The art of the sandwich
La Javanaise offers unique flavors between bread
By Linda A. Thompson-Odum firstname.lastname@example.org
Restaurant owner William Heng faced a dilemma. He wanted to change the menu at his Hot Rize Café in Merrimack to include some unique handcrafted sandwiches, but the restaurant’s menu does well with its established clientele. So instead he opened a second restaurant — La Javanaise in Nashua.
“When I bought Hot Rize, I had an existing business that was doing alright. I got to the point where I couldn’t change the menu anymore because of the customer base we had. I wanted to open a sandwich shop that served handcrafted sandwiches made with unique and high-quality ingredients,” Heng said.
The name La Javanaise comes from a French song that Heng heard in Paris cafés while he studied business management at La Sorbonne. (You can listen to the song on the café’s Web site.) “In my mind I always thought that someday I would use that name,” he said. Born in Cambodia, he grew up in France. He came to the U.S. “by accident. I was visiting family members that I originally didn’t know lived here. Then I met my wife and I stayed.”
Heng didn’t like the work he found in different companies. He wanted the freedom to follow his own choices. He first owned a liquor store in Massachusetts, but decided to find a business that would allow him time with his family, which includes three boys ages 5, 8 and 12. That was when he came to New Hampshire and bought the first café.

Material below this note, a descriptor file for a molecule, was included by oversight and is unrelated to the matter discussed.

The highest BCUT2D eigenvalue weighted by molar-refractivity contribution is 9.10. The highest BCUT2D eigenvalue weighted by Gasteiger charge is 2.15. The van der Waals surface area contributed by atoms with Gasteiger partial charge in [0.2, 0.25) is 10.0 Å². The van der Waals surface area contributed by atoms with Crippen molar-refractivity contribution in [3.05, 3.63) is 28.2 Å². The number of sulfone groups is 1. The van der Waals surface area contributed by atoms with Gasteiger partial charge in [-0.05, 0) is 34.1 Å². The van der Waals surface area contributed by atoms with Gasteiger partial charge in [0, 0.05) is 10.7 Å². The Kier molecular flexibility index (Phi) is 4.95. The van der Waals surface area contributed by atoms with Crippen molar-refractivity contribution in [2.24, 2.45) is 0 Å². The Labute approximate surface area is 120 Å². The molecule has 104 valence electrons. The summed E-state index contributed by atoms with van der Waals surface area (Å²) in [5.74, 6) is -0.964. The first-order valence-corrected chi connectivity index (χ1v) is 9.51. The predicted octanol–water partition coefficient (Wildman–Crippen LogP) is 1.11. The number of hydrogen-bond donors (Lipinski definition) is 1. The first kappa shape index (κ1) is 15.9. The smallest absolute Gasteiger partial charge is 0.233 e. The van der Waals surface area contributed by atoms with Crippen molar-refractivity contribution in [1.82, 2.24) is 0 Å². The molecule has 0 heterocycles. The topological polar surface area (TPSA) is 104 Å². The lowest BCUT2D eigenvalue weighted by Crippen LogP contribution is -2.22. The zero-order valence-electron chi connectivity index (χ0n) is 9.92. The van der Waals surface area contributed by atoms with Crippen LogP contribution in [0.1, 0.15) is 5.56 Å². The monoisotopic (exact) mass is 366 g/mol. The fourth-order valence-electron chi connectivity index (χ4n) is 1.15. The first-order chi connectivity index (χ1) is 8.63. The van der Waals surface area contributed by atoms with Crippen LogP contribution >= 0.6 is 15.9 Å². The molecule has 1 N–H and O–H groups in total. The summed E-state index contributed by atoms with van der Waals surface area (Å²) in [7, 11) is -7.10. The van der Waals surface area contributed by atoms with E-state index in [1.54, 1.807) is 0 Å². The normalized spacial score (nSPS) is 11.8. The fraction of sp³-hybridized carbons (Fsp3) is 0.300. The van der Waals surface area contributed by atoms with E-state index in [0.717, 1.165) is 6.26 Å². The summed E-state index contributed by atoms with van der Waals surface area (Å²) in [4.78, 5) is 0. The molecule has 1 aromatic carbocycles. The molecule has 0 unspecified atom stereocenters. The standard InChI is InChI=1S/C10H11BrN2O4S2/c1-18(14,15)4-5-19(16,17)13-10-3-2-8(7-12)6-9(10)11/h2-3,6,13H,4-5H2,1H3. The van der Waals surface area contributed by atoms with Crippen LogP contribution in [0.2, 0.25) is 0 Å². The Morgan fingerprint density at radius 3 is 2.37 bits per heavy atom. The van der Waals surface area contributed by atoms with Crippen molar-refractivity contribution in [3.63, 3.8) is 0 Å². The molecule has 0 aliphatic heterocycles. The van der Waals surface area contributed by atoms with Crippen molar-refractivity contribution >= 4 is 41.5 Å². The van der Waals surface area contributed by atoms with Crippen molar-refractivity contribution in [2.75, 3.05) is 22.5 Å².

Because of his French and Asian background, Heng created a La Javanaise sandwich menu that features ingredients different from the typical sandwich shop.
“I use a lot of spinach instead of lettuce; cilantro, corn, sunflower seeds, roasted peppers, chipotle pesto. My sandwiches have a different taste not widespread in the mainstream,” Heng said.
The café serves paninis, grilled wraps, cold wraps, flatbread sandwiches and some classic sandwiches. A few of his best-sellers include the La Javanaise grilled wrap (roast beef, spinach, cilantro, aioli sauce and sweet corn), La Mexicaine grilled wrap (grilled chicken, pepper jack cheese, cilantro, spinach and chipotle sauce), Cubano panini (roast pork, jalapeno, pickles, mustard and Swiss cheese), and the Chicken Delicate panini (grilled chicken, roasted pepper, provolone cheese and tomato pesto.)
Besides Heng’s specialty sandwiches, the café also serves salads and bagels, including a Lox, with Nova lox and cream cheese. Breakfast sandwiches are served all day, which feature egg panini on grilled ciabatta bread and grilled egg wraps in unique combos such as Spicy Alamo (egg, red roasted pepper, dried red chili, chipotle sauce and cheddar cheese) and Santa Fe (egg, oven turkey, spinach, pepper jack cheese and tomato pesto.)
The coffee comes from Java Tree in Manchester, and Heng plans to partner with The Good Loaf Artisan Bakery in Milford for his bread needs. The café offers seating for about 24 people, and he hopes that customers see it as a pleasant space for friends and family to gather, and an alternative to fast food.
“A sandwich is two thirds to three quarters of what you eat in a year,” Heng said. “When you go to a nice restaurant and have a nice dish, I want you to have that nice dish in a sandwich.”